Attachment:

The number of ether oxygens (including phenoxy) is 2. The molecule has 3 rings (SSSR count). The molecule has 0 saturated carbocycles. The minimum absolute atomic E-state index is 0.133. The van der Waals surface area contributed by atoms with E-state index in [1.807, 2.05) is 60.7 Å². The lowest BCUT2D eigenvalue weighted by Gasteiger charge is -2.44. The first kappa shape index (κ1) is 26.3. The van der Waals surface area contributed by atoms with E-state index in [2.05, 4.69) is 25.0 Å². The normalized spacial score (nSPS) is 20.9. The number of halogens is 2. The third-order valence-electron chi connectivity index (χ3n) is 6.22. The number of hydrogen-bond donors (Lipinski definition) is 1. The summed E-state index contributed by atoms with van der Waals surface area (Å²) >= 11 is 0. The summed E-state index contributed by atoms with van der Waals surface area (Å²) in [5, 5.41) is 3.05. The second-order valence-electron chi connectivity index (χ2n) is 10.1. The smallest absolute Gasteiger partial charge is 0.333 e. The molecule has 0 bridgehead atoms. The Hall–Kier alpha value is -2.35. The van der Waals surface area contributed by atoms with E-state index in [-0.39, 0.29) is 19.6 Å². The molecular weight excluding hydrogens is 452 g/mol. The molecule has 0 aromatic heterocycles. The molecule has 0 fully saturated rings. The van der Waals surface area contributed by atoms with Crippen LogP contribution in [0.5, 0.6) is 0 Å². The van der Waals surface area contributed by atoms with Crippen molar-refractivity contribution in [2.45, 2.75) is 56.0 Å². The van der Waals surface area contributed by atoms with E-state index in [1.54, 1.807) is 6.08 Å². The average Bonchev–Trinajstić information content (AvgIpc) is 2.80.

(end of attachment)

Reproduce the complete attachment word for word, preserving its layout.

The number of ether oxygens (including phenoxy) is 2. The molecule has 3 rings (SSSR count). The molecule has 0 saturated carbocycles. The minimum absolute atomic E-state index is 0.133. The van der Waals surface area contributed by atoms with E-state index in [1.807, 2.05) is 60.7 Å². The lowest BCUT2D eigenvalue weighted by Gasteiger charge is -2.44. The first kappa shape index (κ1) is 26.3. The van der Waals surface area contributed by atoms with E-state index in [2.05, 4.69) is 25.0 Å². The normalized spacial score (nSPS) is 20.9. The number of halogens is 2. The third-order valence-electron chi connectivity index (χ3n) is 6.22. The number of hydrogen-bond donors (Lipinski definition) is 1. The summed E-state index contributed by atoms with van der Waals surface area (Å²) >= 11 is 0. The summed E-state index contributed by atoms with van der Waals surface area (Å²) in [5, 5.41) is 3.05. The second-order valence-electron chi connectivity index (χ2n) is 10.1. The smallest absolute Gasteiger partial charge is 0.333 e. The molecule has 0 bridgehead atoms. The Hall–Kier alpha value is -2.35. The van der Waals surface area contributed by atoms with E-state index in [-0.39, 0.29) is 19.6 Å². The molecular weight excluding hydrogens is 452 g/mol. The molecule has 0 aromatic heterocycles. The molecule has 0 fully saturated rings. The van der Waals surface area contributed by atoms with Crippen LogP contribution in [0.5, 0.6) is 0 Å². The van der Waals surface area contributed by atoms with Crippen molar-refractivity contribution in [2.45, 2.75) is 56.0 Å². The van der Waals surface area contributed by atoms with E-state index in [1.54, 1.807) is 6.08 Å². The average Bonchev–Trinajstić information content (AvgIpc) is 2.80.